A new law, as of May 2023, rules that withholding tips from staff will be unlawful. The Tipping Bill has overhauled tipping practices, meaning bar, restaurant and hospitality workers will now be able to retain their pay.
What is the Tipping Bill 2023?
The Tipping Bill legislates that hospitality operators must pay 100% of money earned through tips to staff. This means it is illegal for businesses to withdraw money earned from tips out of the pockets of hospitality workers.
The aim of the bill is to ensure the service charge, commonly billed upon every meal or beverage bought sold, goes form customers to staff, and not to the businesses.
The bill should not require change from any existing arrangement made by businesses. It affects new arrangements made after the date of the legislation. However it is noted that practices should look to observe this new law.
The bill will not affect an employee agreeing to reduce their salary on the promise of tips, but is does affect the control an employer has over formally disclosed tips, such as within a service charge. It does not affect informal tips offered by customers directly to staff members.
Tronc arrangements are very common, and as the legislation does not stipulate how fairly the tip money should be shared out, a points or performance-based system is still legal. Independent troncs will be automatically designated as fair and lawful, and its up to the Troncmasteron how tip funds are shared out.
What is a Tronc arrangement? – Tronc is a pay arrangement made by businesses to fairly share out tips earned by staff. It follows a point system, allowing each worker, from pot washer to front-of-house, earn a percentage of the tips.
National insurance on tips will apply the same way, and if tips or service charges are taken outside of a tronc arrangement and added onto the bill, they are subject to national insurance tax.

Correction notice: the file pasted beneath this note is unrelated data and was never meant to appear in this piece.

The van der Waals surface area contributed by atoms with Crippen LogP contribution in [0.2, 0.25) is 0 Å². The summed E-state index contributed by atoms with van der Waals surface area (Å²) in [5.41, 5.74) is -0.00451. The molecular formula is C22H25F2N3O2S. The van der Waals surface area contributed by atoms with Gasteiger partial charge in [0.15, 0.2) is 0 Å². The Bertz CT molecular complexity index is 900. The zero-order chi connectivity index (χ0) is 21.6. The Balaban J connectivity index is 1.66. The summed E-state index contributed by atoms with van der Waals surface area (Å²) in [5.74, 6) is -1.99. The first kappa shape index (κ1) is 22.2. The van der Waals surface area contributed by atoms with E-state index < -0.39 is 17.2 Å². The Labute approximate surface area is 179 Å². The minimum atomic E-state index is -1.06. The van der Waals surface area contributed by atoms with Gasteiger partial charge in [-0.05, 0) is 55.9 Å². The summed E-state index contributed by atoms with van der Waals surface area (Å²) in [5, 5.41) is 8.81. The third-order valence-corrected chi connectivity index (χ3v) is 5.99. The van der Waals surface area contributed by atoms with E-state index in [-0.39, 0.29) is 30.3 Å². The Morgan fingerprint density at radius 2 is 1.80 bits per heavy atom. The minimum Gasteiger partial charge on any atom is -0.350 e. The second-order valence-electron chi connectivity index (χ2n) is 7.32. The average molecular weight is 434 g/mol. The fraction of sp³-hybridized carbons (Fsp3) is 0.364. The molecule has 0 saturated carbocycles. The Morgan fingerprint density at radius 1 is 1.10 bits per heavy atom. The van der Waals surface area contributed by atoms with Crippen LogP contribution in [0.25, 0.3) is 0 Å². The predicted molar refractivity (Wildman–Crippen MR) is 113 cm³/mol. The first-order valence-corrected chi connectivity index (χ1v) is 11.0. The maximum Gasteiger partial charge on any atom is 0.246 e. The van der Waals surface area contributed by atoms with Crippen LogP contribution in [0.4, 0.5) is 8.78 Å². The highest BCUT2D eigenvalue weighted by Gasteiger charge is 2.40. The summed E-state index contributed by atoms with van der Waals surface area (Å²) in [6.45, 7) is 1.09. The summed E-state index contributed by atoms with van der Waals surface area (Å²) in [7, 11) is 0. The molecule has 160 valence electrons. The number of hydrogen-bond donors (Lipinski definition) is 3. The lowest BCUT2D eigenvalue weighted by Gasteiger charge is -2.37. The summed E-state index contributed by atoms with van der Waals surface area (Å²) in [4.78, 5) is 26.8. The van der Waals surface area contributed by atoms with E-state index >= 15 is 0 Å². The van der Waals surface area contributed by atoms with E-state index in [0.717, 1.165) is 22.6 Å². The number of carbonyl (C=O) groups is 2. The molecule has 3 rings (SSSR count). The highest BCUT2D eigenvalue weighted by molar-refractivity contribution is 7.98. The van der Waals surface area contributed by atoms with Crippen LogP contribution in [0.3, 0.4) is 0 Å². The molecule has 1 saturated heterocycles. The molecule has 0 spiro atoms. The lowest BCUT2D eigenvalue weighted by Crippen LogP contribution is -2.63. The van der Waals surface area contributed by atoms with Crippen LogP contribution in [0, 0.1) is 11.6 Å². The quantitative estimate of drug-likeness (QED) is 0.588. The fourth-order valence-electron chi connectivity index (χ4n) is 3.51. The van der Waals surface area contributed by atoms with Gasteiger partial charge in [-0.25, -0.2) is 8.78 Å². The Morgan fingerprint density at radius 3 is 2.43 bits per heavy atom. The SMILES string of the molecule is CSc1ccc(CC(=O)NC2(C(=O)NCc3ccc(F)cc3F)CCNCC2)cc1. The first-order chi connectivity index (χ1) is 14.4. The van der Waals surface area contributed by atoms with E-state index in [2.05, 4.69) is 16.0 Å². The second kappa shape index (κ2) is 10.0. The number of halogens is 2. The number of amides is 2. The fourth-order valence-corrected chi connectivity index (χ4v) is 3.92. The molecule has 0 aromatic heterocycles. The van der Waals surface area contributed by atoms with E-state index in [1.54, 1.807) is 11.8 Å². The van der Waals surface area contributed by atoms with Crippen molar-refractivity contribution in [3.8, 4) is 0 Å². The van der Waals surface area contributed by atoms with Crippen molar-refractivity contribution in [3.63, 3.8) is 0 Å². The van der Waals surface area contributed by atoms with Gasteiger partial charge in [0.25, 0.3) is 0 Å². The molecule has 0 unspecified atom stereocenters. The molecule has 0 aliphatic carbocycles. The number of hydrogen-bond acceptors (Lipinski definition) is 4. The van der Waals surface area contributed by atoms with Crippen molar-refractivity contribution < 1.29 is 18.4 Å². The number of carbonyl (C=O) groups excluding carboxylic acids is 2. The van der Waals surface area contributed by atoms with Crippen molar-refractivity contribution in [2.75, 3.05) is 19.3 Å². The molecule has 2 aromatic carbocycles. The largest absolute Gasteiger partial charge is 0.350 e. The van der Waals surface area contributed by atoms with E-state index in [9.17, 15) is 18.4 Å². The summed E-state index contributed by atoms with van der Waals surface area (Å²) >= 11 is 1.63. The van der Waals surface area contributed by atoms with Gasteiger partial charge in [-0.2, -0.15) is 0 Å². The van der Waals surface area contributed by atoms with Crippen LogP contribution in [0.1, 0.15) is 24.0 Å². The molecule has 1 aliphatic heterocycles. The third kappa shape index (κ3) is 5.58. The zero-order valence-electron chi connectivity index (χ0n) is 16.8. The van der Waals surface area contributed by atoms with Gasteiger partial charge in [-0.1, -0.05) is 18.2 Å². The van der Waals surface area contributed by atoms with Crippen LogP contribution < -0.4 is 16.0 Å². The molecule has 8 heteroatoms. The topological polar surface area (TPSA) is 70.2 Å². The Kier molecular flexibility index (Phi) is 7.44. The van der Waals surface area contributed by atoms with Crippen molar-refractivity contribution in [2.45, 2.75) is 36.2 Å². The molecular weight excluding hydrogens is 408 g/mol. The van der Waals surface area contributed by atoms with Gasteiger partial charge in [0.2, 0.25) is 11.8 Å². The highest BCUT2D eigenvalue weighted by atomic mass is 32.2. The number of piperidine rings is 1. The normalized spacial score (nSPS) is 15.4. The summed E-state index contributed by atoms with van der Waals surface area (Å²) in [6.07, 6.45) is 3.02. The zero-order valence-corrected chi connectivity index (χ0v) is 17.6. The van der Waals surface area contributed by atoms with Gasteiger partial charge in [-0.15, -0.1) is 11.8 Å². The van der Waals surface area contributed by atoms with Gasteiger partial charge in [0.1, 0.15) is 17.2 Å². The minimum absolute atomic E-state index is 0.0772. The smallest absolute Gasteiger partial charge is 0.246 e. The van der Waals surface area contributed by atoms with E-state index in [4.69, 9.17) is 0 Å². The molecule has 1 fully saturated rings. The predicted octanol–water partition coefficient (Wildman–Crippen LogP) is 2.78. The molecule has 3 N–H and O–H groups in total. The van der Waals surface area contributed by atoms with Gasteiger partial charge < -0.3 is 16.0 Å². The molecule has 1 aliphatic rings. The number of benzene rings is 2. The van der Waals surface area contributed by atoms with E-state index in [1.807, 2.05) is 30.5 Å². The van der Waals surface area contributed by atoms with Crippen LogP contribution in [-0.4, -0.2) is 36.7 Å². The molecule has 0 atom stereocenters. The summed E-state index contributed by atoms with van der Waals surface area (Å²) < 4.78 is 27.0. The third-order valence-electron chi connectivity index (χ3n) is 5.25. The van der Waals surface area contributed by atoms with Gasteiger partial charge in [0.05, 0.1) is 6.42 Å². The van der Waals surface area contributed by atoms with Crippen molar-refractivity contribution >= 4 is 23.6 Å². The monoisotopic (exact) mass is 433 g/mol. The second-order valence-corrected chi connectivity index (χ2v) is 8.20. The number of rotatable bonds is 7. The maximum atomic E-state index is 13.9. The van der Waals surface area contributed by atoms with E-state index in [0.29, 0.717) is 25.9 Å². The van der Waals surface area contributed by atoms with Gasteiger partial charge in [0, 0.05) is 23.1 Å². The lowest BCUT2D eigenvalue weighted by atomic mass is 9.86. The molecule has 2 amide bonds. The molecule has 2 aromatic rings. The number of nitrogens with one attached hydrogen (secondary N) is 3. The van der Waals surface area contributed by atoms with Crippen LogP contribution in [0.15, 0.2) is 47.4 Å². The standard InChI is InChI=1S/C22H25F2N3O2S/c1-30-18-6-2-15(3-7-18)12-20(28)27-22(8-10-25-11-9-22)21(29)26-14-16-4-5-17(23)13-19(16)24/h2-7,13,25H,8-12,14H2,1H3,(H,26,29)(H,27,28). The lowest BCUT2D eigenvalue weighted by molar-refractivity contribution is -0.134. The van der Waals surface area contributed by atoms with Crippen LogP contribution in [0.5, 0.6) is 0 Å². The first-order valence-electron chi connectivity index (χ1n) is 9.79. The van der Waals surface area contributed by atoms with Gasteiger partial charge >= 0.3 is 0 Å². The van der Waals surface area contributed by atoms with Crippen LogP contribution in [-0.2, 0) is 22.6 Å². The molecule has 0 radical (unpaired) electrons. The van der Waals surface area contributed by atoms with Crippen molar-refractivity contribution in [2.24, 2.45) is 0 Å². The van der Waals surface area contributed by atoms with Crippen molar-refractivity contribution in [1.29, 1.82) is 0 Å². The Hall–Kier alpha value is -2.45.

Money from tips cannot be withheld from staff longer than the following month.
Which payments will be affect by the Tipping Bill?
- Discretionary service charges
- Card transactions
- Cash tips directly to the business
- App payments
When will the rules on tipping come into place?
The tipping bill has received royal ascent, this is when the King formally agrees to make the bill a law. The measures will come into force in early 2024, with more legislation tipping and tipping records set to join it.
How will the Tipping Bill affect businesses?
2 million workers will now have their tips protected by law, and employer’s will have their tipping practices recorded. It is expected to alter the destination of £200 million per year; what would go to businesses, club, bars, pub, restaurants, will now go to staff.
Restaurants and hospitality businesses have been under serious cost pressures since the pandemic. The cost of living and stock, and staff shortages, have greatly affected the finances of these businesses. And unfortunately this bill, despite it’s good intentions, has been seen by many as another cost pressure.
The penalty for not paying a staff member their tips was already present, however they are now much more clearly defined and potentially greater. Businesses must keep a record of their tip distribution. Businesses who do not comply with this legislation risk a tribunal and possible claims from workers.
NDML and the NTIA welcome the government’s moves to protect nighttime workers. Yet, ultimately, the Tipping Bill, is, of course, another cost pressure on our nation’s hospitality businesses.
CEO of the NTIA, Michael Kill, said in a statement following the news about the bill: –
“Amazing cultural and social experiences at night begin with an exceptional team of staff, many of our employees live and breath the experiences we represent and put a huge amount of effort into delivering amazing customer experience.”
“Tipping is the customers opportunity to reward people for delivering above and beyond expectation, and goes a long way to enhancing workers earnings across the sector.“
“We welcome news that the Government have taken the step to protect employees gratuity payments.”
At NDML, we eagerly await the promised support to our nightlife industry from Government…
Nightclubs are now at more of a risk of closure than during the pandemic
This shows over 255 nightclubs were lost between December of 2019 and December 2021, a closing rate of 10.63 per month. This equates to one nightclub being lost every three days during the pandemic.
FInd out more about the NTIA’s report here.